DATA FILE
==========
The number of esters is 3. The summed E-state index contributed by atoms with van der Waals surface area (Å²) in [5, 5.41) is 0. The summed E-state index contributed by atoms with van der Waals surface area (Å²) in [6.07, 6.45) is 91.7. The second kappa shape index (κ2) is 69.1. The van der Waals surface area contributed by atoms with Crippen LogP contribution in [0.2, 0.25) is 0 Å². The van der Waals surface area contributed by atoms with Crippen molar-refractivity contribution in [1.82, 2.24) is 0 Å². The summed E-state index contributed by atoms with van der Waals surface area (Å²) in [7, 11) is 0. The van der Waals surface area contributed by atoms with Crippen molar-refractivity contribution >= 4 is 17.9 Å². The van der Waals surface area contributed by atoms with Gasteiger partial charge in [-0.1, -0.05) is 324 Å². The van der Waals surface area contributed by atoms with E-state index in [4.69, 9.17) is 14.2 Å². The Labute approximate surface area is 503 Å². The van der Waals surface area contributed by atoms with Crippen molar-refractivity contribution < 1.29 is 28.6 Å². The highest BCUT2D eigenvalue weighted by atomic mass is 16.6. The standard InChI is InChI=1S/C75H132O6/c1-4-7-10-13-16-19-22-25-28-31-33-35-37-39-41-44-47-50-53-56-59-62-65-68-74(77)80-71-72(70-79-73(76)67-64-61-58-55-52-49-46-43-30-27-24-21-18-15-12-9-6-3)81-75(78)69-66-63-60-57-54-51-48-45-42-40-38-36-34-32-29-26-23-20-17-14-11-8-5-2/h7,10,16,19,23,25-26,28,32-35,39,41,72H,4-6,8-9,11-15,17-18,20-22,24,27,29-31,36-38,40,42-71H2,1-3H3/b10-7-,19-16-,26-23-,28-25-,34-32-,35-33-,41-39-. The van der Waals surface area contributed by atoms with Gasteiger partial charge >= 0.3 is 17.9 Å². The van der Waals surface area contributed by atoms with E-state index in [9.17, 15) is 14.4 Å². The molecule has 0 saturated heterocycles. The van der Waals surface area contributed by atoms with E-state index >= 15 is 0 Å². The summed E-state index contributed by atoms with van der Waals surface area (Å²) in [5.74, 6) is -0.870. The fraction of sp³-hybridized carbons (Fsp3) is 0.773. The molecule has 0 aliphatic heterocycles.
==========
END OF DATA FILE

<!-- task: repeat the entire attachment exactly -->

The number of esters is 3. The summed E-state index contributed by atoms with van der Waals surface area (Å²) in [5, 5.41) is 0. The summed E-state index contributed by atoms with van der Waals surface area (Å²) in [6.07, 6.45) is 91.7. The second kappa shape index (κ2) is 69.1. The van der Waals surface area contributed by atoms with Crippen LogP contribution in [0.2, 0.25) is 0 Å². The van der Waals surface area contributed by atoms with Crippen molar-refractivity contribution in [1.82, 2.24) is 0 Å². The summed E-state index contributed by atoms with van der Waals surface area (Å²) in [7, 11) is 0. The van der Waals surface area contributed by atoms with Crippen molar-refractivity contribution >= 4 is 17.9 Å². The van der Waals surface area contributed by atoms with Gasteiger partial charge in [-0.1, -0.05) is 324 Å². The van der Waals surface area contributed by atoms with E-state index in [4.69, 9.17) is 14.2 Å². The Labute approximate surface area is 503 Å². The van der Waals surface area contributed by atoms with Crippen molar-refractivity contribution < 1.29 is 28.6 Å². The highest BCUT2D eigenvalue weighted by atomic mass is 16.6. The standard InChI is InChI=1S/C75H132O6/c1-4-7-10-13-16-19-22-25-28-31-33-35-37-39-41-44-47-50-53-56-59-62-65-68-74(77)80-71-72(70-79-73(76)67-64-61-58-55-52-49-46-43-30-27-24-21-18-15-12-9-6-3)81-75(78)69-66-63-60-57-54-51-48-45-42-40-38-36-34-32-29-26-23-20-17-14-11-8-5-2/h7,10,16,19,23,25-26,28,32-35,39,41,72H,4-6,8-9,11-15,17-18,20-22,24,27,29-31,36-38,40,42-71H2,1-3H3/b10-7-,19-16-,26-23-,28-25-,34-32-,35-33-,41-39-. The van der Waals surface area contributed by atoms with Gasteiger partial charge >= 0.3 is 17.9 Å². The van der Waals surface area contributed by atoms with E-state index in [9.17, 15) is 14.4 Å². The molecule has 0 saturated heterocycles. The van der Waals surface area contributed by atoms with E-state index >= 15 is 0 Å². The summed E-state index contributed by atoms with van der Waals surface area (Å²) in [5.74, 6) is -0.870. The fraction of sp³-hybridized carbons (Fsp3) is 0.773. The molecule has 0 aliphatic heterocycles.